San Francisco

Latest Muni Equipment Problem Risks Future Rush Funding

NBCUniversal, Inc.

The discovery Wednesday of another broken coupler pin on one of Muni’s new train cars – a part already replaced once because of similar problems in April – left a key San Francisco official wondering about Muni’s request for rushed funding for 150 new cars.

"Obviously, this is hugely disappointing," said Supervisor Aaron Peskin, who also oversees the city’s transportation funding authority.

He said until this week, Muni had assured him that problems with doors, couplers and brakes had already been resolved in time for the agency to push for city funding for rushed production of 151 new cars. But the latest incident on the city’s current fleet of 68 cars has him wondering about those assurances.

"We are now back to square one. I want to know who knew what, when," Peskin said.

According to a memo from Muni director Julie Kirschbaum obtained by NBC Bay Area’s Investigative Unit, a Muni operator reported what she said felt like a constant slamming impact into the rear of a two-car train in service Wednesday morning.

She drove the K-Ingleside train to a nearby Muni yard, where an inspection confirmed that a shear pin – a key piece of the coupler system – had failed due to apparent fatigue.

On Monday, train maker Siemens alerted Muni that dozens of coupler shear pins it had sent to the city after the pin failure in April were themselves at risk of failing.

In fact, Kirschbaum told staff that Siemens could not vouch for the coupler pin safety beyond 120 days service because of what she called unexplained fatigue issues.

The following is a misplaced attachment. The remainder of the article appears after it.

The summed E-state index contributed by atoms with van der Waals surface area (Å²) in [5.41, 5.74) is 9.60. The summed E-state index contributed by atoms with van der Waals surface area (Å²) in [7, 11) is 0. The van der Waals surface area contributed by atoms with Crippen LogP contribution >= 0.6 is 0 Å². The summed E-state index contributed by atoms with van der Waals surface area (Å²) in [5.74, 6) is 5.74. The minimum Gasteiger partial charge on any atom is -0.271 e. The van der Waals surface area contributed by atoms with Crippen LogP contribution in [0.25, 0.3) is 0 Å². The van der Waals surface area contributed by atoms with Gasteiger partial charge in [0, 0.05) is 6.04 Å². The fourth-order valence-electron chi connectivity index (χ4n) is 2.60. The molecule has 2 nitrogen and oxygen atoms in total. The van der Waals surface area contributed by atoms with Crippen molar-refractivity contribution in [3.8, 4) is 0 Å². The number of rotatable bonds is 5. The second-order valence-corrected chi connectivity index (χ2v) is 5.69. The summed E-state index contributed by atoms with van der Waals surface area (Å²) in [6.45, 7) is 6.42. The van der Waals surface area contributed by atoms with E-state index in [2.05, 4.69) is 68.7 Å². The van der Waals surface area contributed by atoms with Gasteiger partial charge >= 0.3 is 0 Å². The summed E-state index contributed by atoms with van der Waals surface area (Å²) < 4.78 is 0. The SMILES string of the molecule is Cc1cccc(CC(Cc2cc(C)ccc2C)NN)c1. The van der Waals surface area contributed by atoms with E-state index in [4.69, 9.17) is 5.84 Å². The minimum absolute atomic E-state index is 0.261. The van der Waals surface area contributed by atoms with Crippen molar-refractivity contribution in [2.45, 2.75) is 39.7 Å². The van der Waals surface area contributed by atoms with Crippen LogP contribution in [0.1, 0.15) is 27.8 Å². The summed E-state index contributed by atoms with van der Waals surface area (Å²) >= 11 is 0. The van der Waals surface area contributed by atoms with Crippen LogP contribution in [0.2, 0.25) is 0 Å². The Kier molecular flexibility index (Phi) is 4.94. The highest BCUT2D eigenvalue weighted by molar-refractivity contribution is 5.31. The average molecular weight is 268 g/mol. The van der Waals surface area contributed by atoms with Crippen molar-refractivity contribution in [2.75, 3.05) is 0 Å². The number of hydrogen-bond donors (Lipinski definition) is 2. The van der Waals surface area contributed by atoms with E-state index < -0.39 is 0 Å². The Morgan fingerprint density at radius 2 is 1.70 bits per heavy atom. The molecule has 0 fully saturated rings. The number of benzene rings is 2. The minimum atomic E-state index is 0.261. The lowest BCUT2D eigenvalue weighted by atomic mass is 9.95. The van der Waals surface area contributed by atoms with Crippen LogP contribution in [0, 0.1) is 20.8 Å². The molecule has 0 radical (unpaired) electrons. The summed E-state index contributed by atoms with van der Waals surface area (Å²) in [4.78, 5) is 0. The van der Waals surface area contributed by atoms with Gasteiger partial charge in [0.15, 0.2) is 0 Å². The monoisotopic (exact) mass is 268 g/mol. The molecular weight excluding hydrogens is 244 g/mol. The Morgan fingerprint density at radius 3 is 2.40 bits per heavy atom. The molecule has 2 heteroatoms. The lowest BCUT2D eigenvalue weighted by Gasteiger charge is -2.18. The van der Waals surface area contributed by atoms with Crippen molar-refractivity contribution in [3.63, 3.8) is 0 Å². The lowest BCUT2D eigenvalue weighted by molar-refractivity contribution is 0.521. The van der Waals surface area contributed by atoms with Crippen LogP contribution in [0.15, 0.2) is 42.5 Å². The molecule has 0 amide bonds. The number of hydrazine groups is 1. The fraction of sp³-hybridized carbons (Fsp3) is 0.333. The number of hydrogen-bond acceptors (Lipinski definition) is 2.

"They don’t last as long as they’re supposed to," Muni spokeswoman Erica Kato said Thursday, noting that while shear pins don’t actually bind trains together, they do act as a fail-safe during crashes by absorbing impact forces. They also link electrical systems between cars.

Muni got 30 new replacement pins on Thursday, Kato said, and expects 200 more Friday – with crews working to install the new pins as quickly as possible to limit passenger crowding and inconvenience.

"Rider impact should be very minimal as we head into early next week," she said. "We’ll continue to get pins until they re-engineer a better design."

But Peskin says the latest pin snafu makes him skeptical about Muni’s request to rush delivery on 150 new cars slated to be considered in January.

"This episode continues to be disappointing," he said. "We are going to ask the tough questions, we’re going to get answers and if this is not ready for prime time, we’re not going to fund it."

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